That business this spring is fine-tuning his arsenal.
“My objective,” Holland said, “is to work on a few things that I wasn’t strong at last year – things that, over the course of time, hitters are going to recognize.
“There were times last year,” he explained, “when I felt hitters were giving up the inner half of the plate because I didn’t come in much. That was something I wasn’t comfortable doing because I hadn’t done it as much as I should have done it in the minor leagues.
“If I get ahead, I want to be able to bust somebody in so I don’t necessarily have to bounce a slider to get somebody to roll over. I can throw a strike off-speed pitch and, because I’ve come in, that outer-half pitch is harder to hit. I’m also throwing more curveballs instead of just trying to be a fastball-slider guy. I’ve thrown a lot more splits, and I’ve had a lot of success with it early.”
Teammates rave over Holland’s gunfighter’s presence on the mound.
“He’s one of those guys,” catcher Brayan Peña said, “who can go out there when times are hot and be able to cool it down. You always want a guy like that. The bottom line is we’re so confident when he’s in there.
“Every time he has the ball in his hands, it’s like, `OK, the situation is under control.’ ”
Few Royals players attracted more offseason interest from other clubs than Holland, who is still just 25 and attractively affordable since he is unlikely to be eligible for arbitration until after the 2013 season.
“He’s one of those guys,” Yost said, “who you know what you’re going to get every day. That doesn’t mean he’s going to be perfect. He’s going to get beat on occasion. But day in and day out, you know what you’re going to get, and that’s extremely important.”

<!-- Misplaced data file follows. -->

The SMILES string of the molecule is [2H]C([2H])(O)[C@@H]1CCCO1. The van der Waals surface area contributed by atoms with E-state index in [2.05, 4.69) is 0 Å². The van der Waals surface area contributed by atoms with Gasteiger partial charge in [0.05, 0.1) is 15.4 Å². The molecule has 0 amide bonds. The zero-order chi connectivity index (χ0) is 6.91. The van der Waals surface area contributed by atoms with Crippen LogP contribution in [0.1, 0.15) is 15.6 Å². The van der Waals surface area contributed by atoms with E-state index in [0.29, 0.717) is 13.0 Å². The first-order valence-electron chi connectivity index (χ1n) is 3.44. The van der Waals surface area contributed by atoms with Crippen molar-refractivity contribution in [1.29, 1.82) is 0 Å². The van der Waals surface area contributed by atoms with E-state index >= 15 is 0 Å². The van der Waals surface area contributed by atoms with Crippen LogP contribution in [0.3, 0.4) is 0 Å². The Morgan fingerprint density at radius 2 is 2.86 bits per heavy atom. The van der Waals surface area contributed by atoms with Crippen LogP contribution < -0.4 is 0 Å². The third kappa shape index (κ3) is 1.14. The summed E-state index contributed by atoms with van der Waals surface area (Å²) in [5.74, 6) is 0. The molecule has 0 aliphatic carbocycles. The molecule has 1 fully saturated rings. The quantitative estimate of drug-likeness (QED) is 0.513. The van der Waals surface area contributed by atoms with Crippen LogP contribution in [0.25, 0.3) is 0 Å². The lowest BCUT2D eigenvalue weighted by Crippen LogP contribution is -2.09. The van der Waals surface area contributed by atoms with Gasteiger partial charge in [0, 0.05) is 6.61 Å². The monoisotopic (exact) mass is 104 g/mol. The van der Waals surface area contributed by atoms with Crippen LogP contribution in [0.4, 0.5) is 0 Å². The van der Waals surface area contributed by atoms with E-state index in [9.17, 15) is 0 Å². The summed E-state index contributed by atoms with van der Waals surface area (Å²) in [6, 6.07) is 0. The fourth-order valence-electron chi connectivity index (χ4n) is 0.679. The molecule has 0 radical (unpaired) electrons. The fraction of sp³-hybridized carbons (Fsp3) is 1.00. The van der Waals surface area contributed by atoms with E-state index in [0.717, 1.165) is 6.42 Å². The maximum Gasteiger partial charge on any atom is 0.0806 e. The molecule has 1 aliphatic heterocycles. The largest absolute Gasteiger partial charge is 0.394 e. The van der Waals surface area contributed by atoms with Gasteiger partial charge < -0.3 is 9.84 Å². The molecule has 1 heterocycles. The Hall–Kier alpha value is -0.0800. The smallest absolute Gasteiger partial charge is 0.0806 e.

Mention this to Holland, and he acts as if you must be talking about someone else.
“There’s a certain comfort level, I guess,” he conceded. “And the more you’re out there, the more comfortable and more confident you are in your stuff.
“I’ve always felt confident, but there were times early in my career where, when stuff started going bad, the game speeds up on you a little bit and you can’t focus on what you need to do here. You’re just kind of like a deer in headlights, I guess you’d say.”
“I’m just getting the hang of keeping my head where I need to be, concentration-wise,” Holland said. “You learn to limit your mistakes. That comes from being able to re-focus after something bad happens and just go about your business as usual.”
It all positioned Holland, entering camp, as a closer in waiting. Now, that wait might be over. Or maybe he ends up sharing the duty with Broxton – or serving as Broxton’s primary setup man.
“It’s too early to tell,” Yost said. “We’re still trying to figure out our bullpen.”
Holland will take what comes.
“I don’t care either way,” he said. “I want to win games first and foremost. I’m at the point in my career where, whatever you tell me to do, I’m going to try to do it.”